Western North America
Corridor C-3 (Fig. 1) traverses the transition from oceanic crust to cratonal rocks of North America along a 1,500-km transect from offshore southern California to central New Mexico (Howell and others, 1985; Gibson and others, 1985). The western end of the transect is offshore in an oceanic seamount province of the Pacific plate. Eastward, it crosses the southern California borderland and emerges onshore in the batholith-dominated Peninsular Ranges. C-3 spans the Salton trough, a transform rift floored by nascent oceanic crust, and the Basin and Range structural province, formed by extension and disruption of cratonal rocks. The eastern end of C-3 is on the stable craton.
Neogene tectonism has severely disrupted the older structural grain between the oceanic lithosphere and the craton. Much of this young tectonism is attributed to interactions along the plate edges after the spreading ridge system separating the Pacific and Farallon plates inpinged upon the North American plate in late Oligocene time. Two triple junctions—one migrating northward, the other southward relative to the Pacific plate—formed as the spreading system moved eastward relative to the North American plate. The San Andreas fault system began to develop within a broad zone of right shear as the triple junctions moved apart. The main strand of the San Andreas is but one of many northwest-trending right-lateral faults in the system. The boundary between the Pacific and North American plates is best perceived as a broad zone of right shear rather than a specific fault trace.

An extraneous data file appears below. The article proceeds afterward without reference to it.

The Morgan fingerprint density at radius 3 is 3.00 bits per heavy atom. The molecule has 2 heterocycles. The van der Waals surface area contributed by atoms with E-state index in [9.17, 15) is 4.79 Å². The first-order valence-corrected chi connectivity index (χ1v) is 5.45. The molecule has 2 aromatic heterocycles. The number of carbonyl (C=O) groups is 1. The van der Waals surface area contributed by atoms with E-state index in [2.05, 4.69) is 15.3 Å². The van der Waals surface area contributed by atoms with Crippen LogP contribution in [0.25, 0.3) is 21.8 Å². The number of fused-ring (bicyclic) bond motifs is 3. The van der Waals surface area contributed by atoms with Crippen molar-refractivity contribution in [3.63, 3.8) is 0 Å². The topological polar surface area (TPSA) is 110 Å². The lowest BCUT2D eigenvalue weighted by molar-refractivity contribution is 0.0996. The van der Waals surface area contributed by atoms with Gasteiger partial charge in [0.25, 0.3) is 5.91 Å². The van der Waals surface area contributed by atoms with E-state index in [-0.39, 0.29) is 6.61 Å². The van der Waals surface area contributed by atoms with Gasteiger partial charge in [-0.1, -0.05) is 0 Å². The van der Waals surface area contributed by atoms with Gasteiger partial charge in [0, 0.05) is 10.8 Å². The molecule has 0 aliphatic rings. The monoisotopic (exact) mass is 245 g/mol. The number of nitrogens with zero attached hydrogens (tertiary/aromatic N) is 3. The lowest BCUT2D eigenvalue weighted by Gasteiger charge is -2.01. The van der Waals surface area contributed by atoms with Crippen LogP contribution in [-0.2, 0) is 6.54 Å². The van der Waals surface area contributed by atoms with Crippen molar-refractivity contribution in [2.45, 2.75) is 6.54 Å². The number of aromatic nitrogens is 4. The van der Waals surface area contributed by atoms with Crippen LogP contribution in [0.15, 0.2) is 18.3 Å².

The continental crust of the
Figures & Tables
This volume presents syntheses in twelve chapters of the tectonic evolution of continent-ocean transitions of North America (Canada-Mexico-U.S.A.) since the Precambrian. The syntheses are interpretations based on the 19 continent-ocean transects across North American margins published by GSA as part of its Decade of North American Geology (DNAG) series. The transitional region is the part of North America between the craton, little deformed in Phanerozoic time, and the modern ocean basins. The region developed heterogeneously within plate boundary zones that led to sequences of passive, collisional, and active margins that differ place to place. Nine chapters address individual segments of the transitional region, two consider active and passive margin tectonics topically, and one treats the evolution of Phanerozoic transitions of North America as a whole.